[The text of this preview has been updated to reflect several offseason roster moves.]
Wilcox brought a lot of change to Berkeley when he took over for Sonny Dykes. The offense was destined to take a step backward, while the defense had almost nowhere to go but up.
But no matter what he found in his personnel, his personnel kept changing. Injuries particularly targeted the skill corps and the linebacking corps.
- Blue-chip sophomore receiver Demetris Robertson and No. 2 running back Tre Watson made it only two games into the season before season-ending injuries. Another sophomore receiver, Melquise Stovall, played in only two games as well. This trio combined for 2,132 rushing and receiving yards in 2016 and 224 in 2017.
- Rush linebacker Cameron Saffle made five tackles in game one and was done for the year. Safety Trey Turner made it two games. Leading tackler Jordan Kunaszyk missed three games, and No. 3 tackler Devante Downs missed five.
Cal still went 8-3 against the spread and topped S&P+ projections in eight of 12 games. Now, in this offseason, three receivers have transferred, including former No. 1 WR recruit Robertson to Georgia. Stovall’s gone, too.
The offense fell into a massive funk after losing Robertson and company, then rebounded.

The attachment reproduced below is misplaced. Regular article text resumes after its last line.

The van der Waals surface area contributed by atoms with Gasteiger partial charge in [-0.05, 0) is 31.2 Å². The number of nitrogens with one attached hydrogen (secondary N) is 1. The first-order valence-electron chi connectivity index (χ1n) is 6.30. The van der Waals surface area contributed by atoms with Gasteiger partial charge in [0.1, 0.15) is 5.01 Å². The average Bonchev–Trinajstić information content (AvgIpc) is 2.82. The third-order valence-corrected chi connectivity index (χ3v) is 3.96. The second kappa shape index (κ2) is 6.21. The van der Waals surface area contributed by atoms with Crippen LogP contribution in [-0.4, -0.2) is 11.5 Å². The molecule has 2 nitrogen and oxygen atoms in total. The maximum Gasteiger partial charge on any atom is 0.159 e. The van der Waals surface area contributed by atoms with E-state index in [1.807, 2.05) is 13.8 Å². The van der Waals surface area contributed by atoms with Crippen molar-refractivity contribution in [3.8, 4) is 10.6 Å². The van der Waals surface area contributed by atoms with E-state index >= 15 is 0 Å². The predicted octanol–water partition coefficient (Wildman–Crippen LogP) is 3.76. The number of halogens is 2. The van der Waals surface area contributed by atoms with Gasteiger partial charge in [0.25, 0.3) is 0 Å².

- First 3 games (3-0): Avg. score: Cal 32, Opp 19 | Avg. yards per play: Cal 5.8, Opp 5.8 | Avg. percentile performance: 53% (58% offense, 46% defense)
- Next 3 games (0-3): Avg. score: Opp 38, Cal 17 | Avg. yards per play: Opp 5.1, Cal 3.7 | Avg. percentile performance: 20% (23% offense, 28% defense)
- Last 6 games (2-4): Avg. score: Cal 31, Opp 27 | Avg. yards per play: Opp 6.2, Cal 5.5 | Avg. percentile performance: 56% (58% offense, 51% defense)
The Golden Bears started 3-0 with wins over UNC and Ole Miss and later pummeled bowl-bound Washington State. They dropped three gut-wrenching tossups to fall a game short of bowl eligibility, but as I wrote in last year’s preview, eking out a minor bowl against a schedule that featured 11 power-conference opponents and, in the end, seven top-50 opponents, was a tall task. Cal probably would have pulled it off with a couple more healthy stars.
Minus the three-game funk, Cal went 5-4 and played like a top-60 team. The Bears weren’t great at anything, but weren’t bad at much.
They were also young as hell. In 2018, Wilcox returns his top quarterback, top running back, all but one receiver, every offensive lineman who started a game, most of his year-end two-deep on the defensive front seven, and the top five tacklers in the secondary. They rank 19th in returning production.
The odds of improvement: strong. But what does that mean in a Pac-12 North that features a projected S&P+ top-five Washington and two other top-25 teams (Stanford and Oregon)?